An expert recently said that some patients have significant responses to immunotherapy that last for years. In some circumstances, so many years that it has been thought that these patients may have been treated for their disease.

According to the Prevention report, Precision Immunotherapy Clinic at UC San Diego Health co-director Ezra Cohen, MD said, such a therapy is not effective "for every cancer yet," although recent developments have been presented.

For decades now, the most effective cure for cancer has comprised of surgery and rounds of chemotherapy or radiation sessions.

Nonetheless, some of these treatments can be dangerous for healthy cells, which is why advancements harnessing the power of the immune system are said to be "a big deal."

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Science Times - Immunotherapy Can Treat Some Types of Cancers, Medical Experts Explain
(Photo : Sandi Shen, Gaofang Xiao, Richang Du, Ningdong Hu, Xu Xia and Haibo Zhou on Wikimedia Commons)
High Ki-67 expression in an invasive breast cancer, with cancer nuclei being stained. There is tumor cell positivity in 70% of the cells.

How Immunotherapy Really Works

Typically, the immune system attacks anything foreign to the human body like viruses and bacteria, among others.

But since cancer begins in non-cancerous cells, the immune system does not always consider it as dangerous.

According to University of Texas MD Anderson Cancer Center in Houston investigational cancer therapeutics professor Aung Naing, MD, the objective of immunotherapy is to teach the immune system to "acknowledge and kill cancer cells."

Furthermore, the most typical type of immunotherapy for cancer comprises checkpoint inhibitors. These medications take the brakes off an immune response that is already taking place, setting free its full power.

CAR T Cell Therapy

Using chimeric antigen receptor or CAR T cell therapy, doctors are taking T cells from the blood of a patient, engineering them to target the tumor, and take them back to the patient "to attack the cancer."

Scientists are currently developing vaccines, too, not just ones that preempt cancer like the HPV vaccine for one, but ones too that enhances immune response.

More so, to rump up the attack on cancer, they are developing mono-clonal-antibodies, a version of the own disease-combating antibodies of the body, in the lab.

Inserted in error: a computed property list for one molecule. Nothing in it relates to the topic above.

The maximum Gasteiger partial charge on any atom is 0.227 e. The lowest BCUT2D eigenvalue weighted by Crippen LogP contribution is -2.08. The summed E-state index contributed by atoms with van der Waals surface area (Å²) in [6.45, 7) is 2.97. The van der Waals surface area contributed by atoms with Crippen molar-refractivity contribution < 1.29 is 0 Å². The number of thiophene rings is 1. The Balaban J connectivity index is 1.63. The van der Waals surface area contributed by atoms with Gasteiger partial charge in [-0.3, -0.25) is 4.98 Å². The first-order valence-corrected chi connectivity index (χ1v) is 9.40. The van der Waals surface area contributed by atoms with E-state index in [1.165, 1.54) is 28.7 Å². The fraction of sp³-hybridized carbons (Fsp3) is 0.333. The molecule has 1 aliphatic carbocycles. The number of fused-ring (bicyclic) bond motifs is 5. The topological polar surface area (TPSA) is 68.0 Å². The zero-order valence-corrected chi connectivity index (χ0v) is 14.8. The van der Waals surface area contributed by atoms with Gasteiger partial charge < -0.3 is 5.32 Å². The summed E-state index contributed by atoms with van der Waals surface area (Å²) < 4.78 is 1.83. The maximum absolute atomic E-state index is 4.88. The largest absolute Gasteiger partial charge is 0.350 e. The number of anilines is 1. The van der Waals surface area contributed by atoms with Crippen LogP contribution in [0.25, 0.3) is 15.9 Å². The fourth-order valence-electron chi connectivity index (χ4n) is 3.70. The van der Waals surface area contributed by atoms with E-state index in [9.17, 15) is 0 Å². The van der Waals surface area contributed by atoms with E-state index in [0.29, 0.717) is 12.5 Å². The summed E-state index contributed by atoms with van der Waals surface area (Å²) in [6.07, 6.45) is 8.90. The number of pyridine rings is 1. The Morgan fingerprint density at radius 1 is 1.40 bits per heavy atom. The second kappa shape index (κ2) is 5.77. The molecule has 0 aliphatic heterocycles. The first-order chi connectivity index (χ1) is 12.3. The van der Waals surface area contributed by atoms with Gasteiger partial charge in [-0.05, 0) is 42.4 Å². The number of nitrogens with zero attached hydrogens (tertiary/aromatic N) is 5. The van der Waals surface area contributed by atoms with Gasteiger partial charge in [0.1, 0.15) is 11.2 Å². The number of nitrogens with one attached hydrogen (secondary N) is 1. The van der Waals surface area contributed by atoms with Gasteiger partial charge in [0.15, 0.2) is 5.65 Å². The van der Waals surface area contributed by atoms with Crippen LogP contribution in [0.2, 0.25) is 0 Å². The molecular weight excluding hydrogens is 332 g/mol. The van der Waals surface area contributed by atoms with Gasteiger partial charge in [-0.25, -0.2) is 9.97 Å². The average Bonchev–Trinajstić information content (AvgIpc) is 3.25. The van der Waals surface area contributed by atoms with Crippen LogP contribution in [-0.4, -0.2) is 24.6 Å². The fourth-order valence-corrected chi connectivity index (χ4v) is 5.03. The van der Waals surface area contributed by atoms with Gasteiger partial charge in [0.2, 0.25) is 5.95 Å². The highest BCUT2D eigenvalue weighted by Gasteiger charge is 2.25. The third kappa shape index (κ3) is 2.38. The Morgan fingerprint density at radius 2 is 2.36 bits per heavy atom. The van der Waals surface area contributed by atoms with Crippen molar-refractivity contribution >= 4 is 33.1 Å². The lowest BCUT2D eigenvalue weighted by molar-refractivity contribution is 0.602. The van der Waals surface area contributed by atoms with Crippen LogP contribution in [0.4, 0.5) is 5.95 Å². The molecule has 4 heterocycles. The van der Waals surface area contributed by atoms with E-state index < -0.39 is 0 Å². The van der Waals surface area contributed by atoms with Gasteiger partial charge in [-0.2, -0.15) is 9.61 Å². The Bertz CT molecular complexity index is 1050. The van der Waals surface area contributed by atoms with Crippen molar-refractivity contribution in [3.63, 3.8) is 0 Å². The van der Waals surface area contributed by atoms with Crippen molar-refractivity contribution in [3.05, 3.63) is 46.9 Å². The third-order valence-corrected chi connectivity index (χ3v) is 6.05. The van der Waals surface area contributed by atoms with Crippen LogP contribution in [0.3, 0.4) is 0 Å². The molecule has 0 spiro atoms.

Cancer Type Immunotherapy Treats

Up to now, it is patients who have cancers like melanoma, head and neck cancers, and kidney, bladder, and non-small-cell lung cancer, that are hard to treat who have benefited from immunotherapy.

These tumor types, Dr. Naing explained, are regarded as "hot" since the immune cells in them can be stimulated. The doctor added, they are responding well to immunotherapy.

Meanwhile, other types of cancer like colon and pancreatic cancers, as well as most breast cancers, are regarded as severe immunosuppressive "or cold," although researchers are beginning to see success by integrating immunotherapy with traditional therapies.

The Food and Drug Administration recently authorized the first immunotherapy for breast cancer following atezolizumab, a checkpoint inhibitor integrated with chemotherapy was exhibited to have substantial impacts.

First-Line Treatment for Some Breast Cancer Tumors

This is now considered first-line therapy for some women who have breast cancer tumors that are found to be "triple-negative, an aggressive" and specifically fatal form of illness.

Pembrolizumab, a monoclonal antibody, was approved as well, along with chemotherapy for some types of early-stage and triple-negative breast cancer.

Currently, study investigators are trying to understand the reason immunotherapy agents are working for only roughly 20 percent of cancer patients and the reason some patients are experiencing life-threatening complications while others are experiencing nearly no side effects.

In the meantime, the race for developing more therapies continues. Dr. Cohen explained, immunotherapies have been authorized for "20 different cancers, at last count." This, the expert added, is "signaling a new era" of cancer treatment.

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